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Thursday, October 5, 2023


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Case Cannot Be Dismissed Based on Plaintiffs’ Sneakiness—Ninth Circuit

Judge Wright Declared That Order Had Been Violated;Panel, in Reversing, Says No Order Was Breached


By a MetNews Staff Writer


U.S. District Court Judge Otis D. Wright II of the Central District of California abused his discretion in dismissing an action based on a supposed violation by the plaintiffs of a court order in a previous action where no order was disobeyed, the Ninth U.S. Circuit Court of Appeals held yesterday, declaring that duplicity and conduct resembling a violation of an order does not suffice.

Wright found that Vahe Shahinian and his company, It’s My Seat, Inc. (“IMS”), ran afoul of Rule 41(b) of the Federal Rules of Civil Procedure, which says:

“If the plaintiff fails to…comply with…a court order, a defendant may move to dismiss the action or any claim against it.”


The plaintiffs initially brought their fraud action in Los Angeles Superior Court and the case—denominated in yesterday’s opinion as IMS I—was removed to the District Court. All of the eight defendants but one, Bryan Stein, were dismissed for failure to serve them.

Stein stipulated to a continuance of the trial on condition that the plaintiffs agreed not to seek to bring the dismissed defendants back into the action. Pursuant to the stipulation, Wright ordered the continuance.

Unbeknownst to Stein’s counsel, Marshall Fred Goldberg of the Woodland Hills firm of Glass and Goldberg, two weeks earlier, Shahinian and his company, It’s My Seat, Inc., brought a new fraud action against some of the dismissed defendants in Los Angeles Superior Court. That case, IMS II, also was removed to the District Court

Notice of settlement with Stein, the sole remaining defendant in IMS I, was filed on Sept. 18, 2022 and the action was subsequently dismissed with prejudice.

Wright’s Ruling

In his Aug. 17, 2022 order dismissing the action in IMS II, Wright said:

“Plaintiffs’ protestations aside, they misled Defendant Stein’s counsel. Mr. Goldberg, and this Court, when they obtained the stipulation and continuance in It’s My Seat I under false pretenses. Plaintiffs’ counsel had already filed It’s My Seat II against the dismissed defendants in state court when they represented to Mr. Goldberg that they would not seek to add the dismissed defendants back into the litigation.”

He continued:

“Although, technically, Plaintiffs did not affirmatively violate an obligation in the stipulation. Plaintiffs’ counsel omitted from the negotiation and stipulation the material fact that they had already filed the second action. That material omission misled Mr. Goldberg—and the Court—regarding the intended nature of It’s My Seat I by implying that Plaintiffs planned to pursue their claims against only Stein. This was untrue. Plaintiffs’ argument that they cannot be held responsible for Mr. Goldberg’s misunderstanding of Plaintiffs’ promise is simply duplicitous.”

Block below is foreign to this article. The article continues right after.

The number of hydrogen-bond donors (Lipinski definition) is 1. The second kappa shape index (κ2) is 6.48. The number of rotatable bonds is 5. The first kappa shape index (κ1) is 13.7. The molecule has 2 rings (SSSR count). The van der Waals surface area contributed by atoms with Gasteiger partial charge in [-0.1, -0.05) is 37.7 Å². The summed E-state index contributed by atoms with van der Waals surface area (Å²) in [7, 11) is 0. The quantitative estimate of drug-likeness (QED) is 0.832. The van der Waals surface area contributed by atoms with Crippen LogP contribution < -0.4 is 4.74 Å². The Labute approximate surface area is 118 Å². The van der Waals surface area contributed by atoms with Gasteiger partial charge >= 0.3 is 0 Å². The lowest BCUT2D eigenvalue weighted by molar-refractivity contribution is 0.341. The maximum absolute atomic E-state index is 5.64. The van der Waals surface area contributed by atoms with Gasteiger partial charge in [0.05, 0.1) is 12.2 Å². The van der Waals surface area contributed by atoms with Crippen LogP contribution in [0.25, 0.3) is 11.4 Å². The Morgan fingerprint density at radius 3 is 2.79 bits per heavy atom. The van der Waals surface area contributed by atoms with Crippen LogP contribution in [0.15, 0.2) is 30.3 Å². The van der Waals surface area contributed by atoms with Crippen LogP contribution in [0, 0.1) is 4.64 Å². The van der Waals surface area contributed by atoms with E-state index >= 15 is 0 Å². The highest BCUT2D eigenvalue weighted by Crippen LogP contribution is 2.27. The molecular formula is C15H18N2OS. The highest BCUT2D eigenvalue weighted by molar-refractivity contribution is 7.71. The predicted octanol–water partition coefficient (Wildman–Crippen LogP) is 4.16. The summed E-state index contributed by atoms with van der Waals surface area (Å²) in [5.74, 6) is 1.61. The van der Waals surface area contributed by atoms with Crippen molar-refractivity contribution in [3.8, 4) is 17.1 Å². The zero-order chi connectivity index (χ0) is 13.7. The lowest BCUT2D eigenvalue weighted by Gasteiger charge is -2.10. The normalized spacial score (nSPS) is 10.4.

Alternative Basis

The judge went on to say:

“Alternatively, the Court dismisses this action because Plaintiffs have improperly split their claims by filing a second, duplicative action….

“Plaintiffs assert weakly that It’s My Seat II is not exactly duplicative of It’s My Seat I because they do not name all the dismissed defendants again and have asserted a RICO claim instead of a claim for breach of contract….But Plaintiffs cannot deny that the two actions arise out of the exact same transactional nucleus of facts and will require presentation of substantially the same evidence.”

Ninth Circuit Opinion

A three-judge panel said in a memorandum opinion:

“The district court abused its discretion in dismissing the case under Rule 41(b) because Plaintiffs never violated a court order….

“Here, neither the district court nor Defendants point to any court order that Plaintiffs violated.”

The judges reasoned:

“[T]he stipulated order memorialized only the agreement that, in exchange for a continued trial date, Plaintiffs would ‘not seek to reopen or extend any deadlines already expired....including, without limitation, the...deadline to hear any Motion to Amend Pleadings or Add Parties.’ The parties agreed only that Plaintiffs would not seek to re-add previously dismissed Defendants to IMS I. The stipulated order did not provide that Plaintiffs were somehow abandoning or voluntarily dismissing with prejudice then claims against the dismissed Defendants. Nor did Plaintiffs represent that they would not pursue additional litigation against parties that were dismissed without prejudice from IMS I. Accordingly. Plaintiffs never violated a court order in IMS because they never sought to re-add Defendants to that case. And because violation of a court order is needed to support a dismissal under Rule 41(b). the district court abused its discretion.”


The defendants’ claim-splitting contention was also rejected. The panel said:

“[T]his case and IMS I…involve different parties. Defendants in this case include entities and individuals who were not parties to IMS I at the time the district court dismissed this case. And the Defendants in this case were not in privity with the sole remaining Defendant in IMS I at the time of the district court’s order because their interests were not aligned….Accordingly, the ‘parties or privies’ in this case are not the same as in IMS I, so the doctrine against claim-splitting cannot support dismissal.”

Comprising the panel were Ninth Circuit Judges Mark J. Bennett and Susan P. Graber and Senior Circuit Judge Jay S. Bybee.

The case is It’s My Seat, Inc. v. Woodley, 22-55843.


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